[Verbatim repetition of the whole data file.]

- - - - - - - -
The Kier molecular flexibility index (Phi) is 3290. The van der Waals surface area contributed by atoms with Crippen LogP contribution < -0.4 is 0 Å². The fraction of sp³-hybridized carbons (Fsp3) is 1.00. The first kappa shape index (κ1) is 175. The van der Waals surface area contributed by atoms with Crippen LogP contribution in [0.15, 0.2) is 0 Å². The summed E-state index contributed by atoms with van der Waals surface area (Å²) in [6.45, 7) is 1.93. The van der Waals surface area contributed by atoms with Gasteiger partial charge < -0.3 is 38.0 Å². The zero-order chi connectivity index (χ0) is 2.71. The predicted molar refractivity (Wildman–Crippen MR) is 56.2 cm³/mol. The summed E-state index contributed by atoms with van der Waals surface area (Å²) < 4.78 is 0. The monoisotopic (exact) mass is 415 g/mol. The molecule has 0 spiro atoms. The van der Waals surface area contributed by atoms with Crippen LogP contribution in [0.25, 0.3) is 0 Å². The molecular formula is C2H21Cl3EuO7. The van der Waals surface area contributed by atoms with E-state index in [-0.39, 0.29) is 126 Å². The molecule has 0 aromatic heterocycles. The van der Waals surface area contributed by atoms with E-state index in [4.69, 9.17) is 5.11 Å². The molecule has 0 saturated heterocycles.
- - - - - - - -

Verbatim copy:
The Kier molecular flexibility index (Phi) is 3290. The van der Waals surface area contributed by atoms with Crippen LogP contribution < -0.4 is 0 Å². The fraction of sp³-hybridized carbons (Fsp3) is 1.00. The first kappa shape index (κ1) is 175. The van der Waals surface area contributed by atoms with Crippen LogP contribution in [0.15, 0.2) is 0 Å². The summed E-state index contributed by atoms with van der Waals surface area (Å²) in [6.45, 7) is 1.93. The van der Waals surface area contributed by atoms with Gasteiger partial charge < -0.3 is 38.0 Å². The zero-order chi connectivity index (χ0) is 2.71. The predicted molar refractivity (Wildman–Crippen MR) is 56.2 cm³/mol. The summed E-state index contributed by atoms with van der Waals surface area (Å²) < 4.78 is 0. The monoisotopic (exact) mass is 415 g/mol. The molecule has 0 spiro atoms. The van der Waals surface area contributed by atoms with Crippen LogP contribution in [0.25, 0.3) is 0 Å². The molecular formula is C2H21Cl3EuO7. The van der Waals surface area contributed by atoms with E-state index in [-0.39, 0.29) is 126 Å². The molecule has 0 aromatic heterocycles. The van der Waals surface area contributed by atoms with E-state index in [4.69, 9.17) is 5.11 Å². The molecule has 0 saturated heterocycles.